Sunday, 20 December 2015

Backwards Compatible - PlayStation 2 on PlayStation 4 #1

Sony's recent decision to begin releasing emulated PlayStation 2 games on the PlayStation 4 opens up a vast library of classics and curios. In this short series I'll be doing a quick run down of the titles that made an impression on me during the sixth-generation.

The three Grand Theft Autos have already been released and other established greats like Resident Evil 4 and Metal Gear Solid 3: Snake Eater also have pretty decent high-definition spruce-ups, so we'll be skipping over them to concentrate on some (slightly) more obscure output.

1. Silent Hill 2 

Although we've already had a Silent Hill HD Collection on PS3 and 360, that disaster had to be patched umpteen times to reach a level of adequacy. Better to abandon Hijinx Studios poison port to make use of whatever backwards compatibility solution Sony has dreamt up. 

See Also: Fatal Frame II: Crimson Butterfly

Guide a rickety waif around a spooky castle, exorcising ghosts with an old camera. 

2. R-Type Final

Irem's psychedelic shooter has the player racing after a fleeing alien armada, doing as much damage to the battered, retreating invaders as possible. Alternate gameplay paths take you through diseased futures and bloody field hospitals, whilst also offering the opportunity to betray humanity and mutate into a higher life form.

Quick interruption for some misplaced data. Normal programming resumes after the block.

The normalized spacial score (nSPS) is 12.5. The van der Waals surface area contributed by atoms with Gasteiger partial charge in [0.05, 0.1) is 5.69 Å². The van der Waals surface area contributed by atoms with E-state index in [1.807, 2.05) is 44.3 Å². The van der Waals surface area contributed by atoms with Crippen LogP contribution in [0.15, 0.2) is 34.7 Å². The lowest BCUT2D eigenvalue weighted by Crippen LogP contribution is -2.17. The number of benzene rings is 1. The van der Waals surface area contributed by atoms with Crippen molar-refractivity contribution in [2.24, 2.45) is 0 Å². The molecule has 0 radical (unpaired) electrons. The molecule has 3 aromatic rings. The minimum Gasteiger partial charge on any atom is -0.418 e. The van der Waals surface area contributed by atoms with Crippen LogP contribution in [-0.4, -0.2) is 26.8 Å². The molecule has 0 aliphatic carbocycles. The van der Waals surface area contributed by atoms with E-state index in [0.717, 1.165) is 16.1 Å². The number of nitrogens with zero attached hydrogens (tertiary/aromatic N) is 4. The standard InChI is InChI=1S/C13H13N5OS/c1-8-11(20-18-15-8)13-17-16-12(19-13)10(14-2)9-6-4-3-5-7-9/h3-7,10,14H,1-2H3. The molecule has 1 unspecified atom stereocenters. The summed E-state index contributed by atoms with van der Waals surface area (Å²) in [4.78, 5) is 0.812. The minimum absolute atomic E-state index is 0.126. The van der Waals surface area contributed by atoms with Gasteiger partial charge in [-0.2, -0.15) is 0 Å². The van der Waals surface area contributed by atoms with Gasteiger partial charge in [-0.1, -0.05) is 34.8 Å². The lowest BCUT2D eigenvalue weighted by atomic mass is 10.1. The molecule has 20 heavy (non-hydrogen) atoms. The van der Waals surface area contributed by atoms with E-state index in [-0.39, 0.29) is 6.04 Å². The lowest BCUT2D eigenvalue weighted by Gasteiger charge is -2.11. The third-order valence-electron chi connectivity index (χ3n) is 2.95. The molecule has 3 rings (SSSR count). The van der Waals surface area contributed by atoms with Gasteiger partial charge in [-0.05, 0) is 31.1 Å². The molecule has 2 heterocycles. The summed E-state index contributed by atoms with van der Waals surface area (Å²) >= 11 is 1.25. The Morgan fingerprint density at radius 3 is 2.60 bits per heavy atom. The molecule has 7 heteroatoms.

See Also: Gradius V

Treasures scroll shooter is available on PS3 but frame rate drops kill the fun. 

3. Shadow of Rome 

Apparently, Capcom's barbaric gladiator sim was a concerted attempt to appeal to the western market. Thanks! I guess. Players are actively awarded for their savagery with a crowd mechanic that revels in creative bloodshed. Cut a man's head off and you'll receive a polite applause. Sever his arm and beat him to death with it whilst also chomping down on a greasy chicken leg and you'll have the auditorium on its feet, screaming your name. 

See Also: Maximo: Ghosts to Glory

Ghosts 'n Goblins repackaged as a third-person brawler. 

4. Hyper Street Fighter II: The Anniversary Edition

Hyper Street Fighter II featured a novel approach to arcade preservation. Rather than limit the players to one version of Street Fighter II, this Hyper upgrade made every update and revision available simultaneously. Want to pit Championship Edition's Bison against his Super Turbo counterpart? Hyper was your game. 

See Also: Capcom vs SNK 2: Millionaire Fighting 2001

Another fantastic Capcom fighter that allowed players to choose from several distinct super gauge mechanics.  

5. Killer7

Like many of Capcom's Gamecube exclusive, Killer7 quickly made its way to the PS2. Killer7 puts the player in charge of a contract murderer with a horde of distinct, playable personalities as they battle against Sentai superheroes and zombie suicide bombers. Killer7 is a delirious, deliberately fractured experience that uses simple inputs to drive players deeper and deeper into the heart of darkness. 

See Also: Michigan: Report from Hell

An earlier, trashier effort from Killer7 dev Grasshopper Manufacture that casts the player as a leering cameraman hoping to video as many grisly deaths as possible. 

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